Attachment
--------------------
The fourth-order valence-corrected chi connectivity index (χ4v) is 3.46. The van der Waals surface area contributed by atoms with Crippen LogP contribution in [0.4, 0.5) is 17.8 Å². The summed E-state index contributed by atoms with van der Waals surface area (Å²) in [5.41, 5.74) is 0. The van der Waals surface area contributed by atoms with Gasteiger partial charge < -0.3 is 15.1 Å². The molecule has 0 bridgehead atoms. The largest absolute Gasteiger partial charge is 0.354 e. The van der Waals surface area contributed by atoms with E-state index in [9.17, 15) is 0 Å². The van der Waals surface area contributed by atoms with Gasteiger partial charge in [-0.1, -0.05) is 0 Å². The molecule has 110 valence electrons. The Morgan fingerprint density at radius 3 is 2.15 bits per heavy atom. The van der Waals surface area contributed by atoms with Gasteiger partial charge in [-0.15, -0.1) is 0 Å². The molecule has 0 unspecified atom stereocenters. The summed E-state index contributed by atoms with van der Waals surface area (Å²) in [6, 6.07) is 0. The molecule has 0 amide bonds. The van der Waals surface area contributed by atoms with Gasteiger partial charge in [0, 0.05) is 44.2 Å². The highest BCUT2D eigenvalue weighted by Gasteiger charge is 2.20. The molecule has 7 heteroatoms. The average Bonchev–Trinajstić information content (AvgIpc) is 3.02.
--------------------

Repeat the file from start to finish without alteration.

The fourth-order valence-corrected chi connectivity index (χ4v) is 3.46. The van der Waals surface area contributed by atoms with Crippen LogP contribution in [0.4, 0.5) is 17.8 Å². The summed E-state index contributed by atoms with van der Waals surface area (Å²) in [5.41, 5.74) is 0. The van der Waals surface area contributed by atoms with Gasteiger partial charge < -0.3 is 15.1 Å². The molecule has 0 bridgehead atoms. The largest absolute Gasteiger partial charge is 0.354 e. The van der Waals surface area contributed by atoms with E-state index in [9.17, 15) is 0 Å². The van der Waals surface area contributed by atoms with Gasteiger partial charge in [-0.1, -0.05) is 0 Å². The molecule has 110 valence electrons. The Morgan fingerprint density at radius 3 is 2.15 bits per heavy atom. The van der Waals surface area contributed by atoms with Gasteiger partial charge in [-0.15, -0.1) is 0 Å². The molecule has 0 unspecified atom stereocenters. The summed E-state index contributed by atoms with van der Waals surface area (Å²) in [6, 6.07) is 0. The molecule has 0 amide bonds. The van der Waals surface area contributed by atoms with Gasteiger partial charge in [0, 0.05) is 44.2 Å². The highest BCUT2D eigenvalue weighted by Gasteiger charge is 2.20. The molecule has 7 heteroatoms. The average Bonchev–Trinajstić information content (AvgIpc) is 3.02.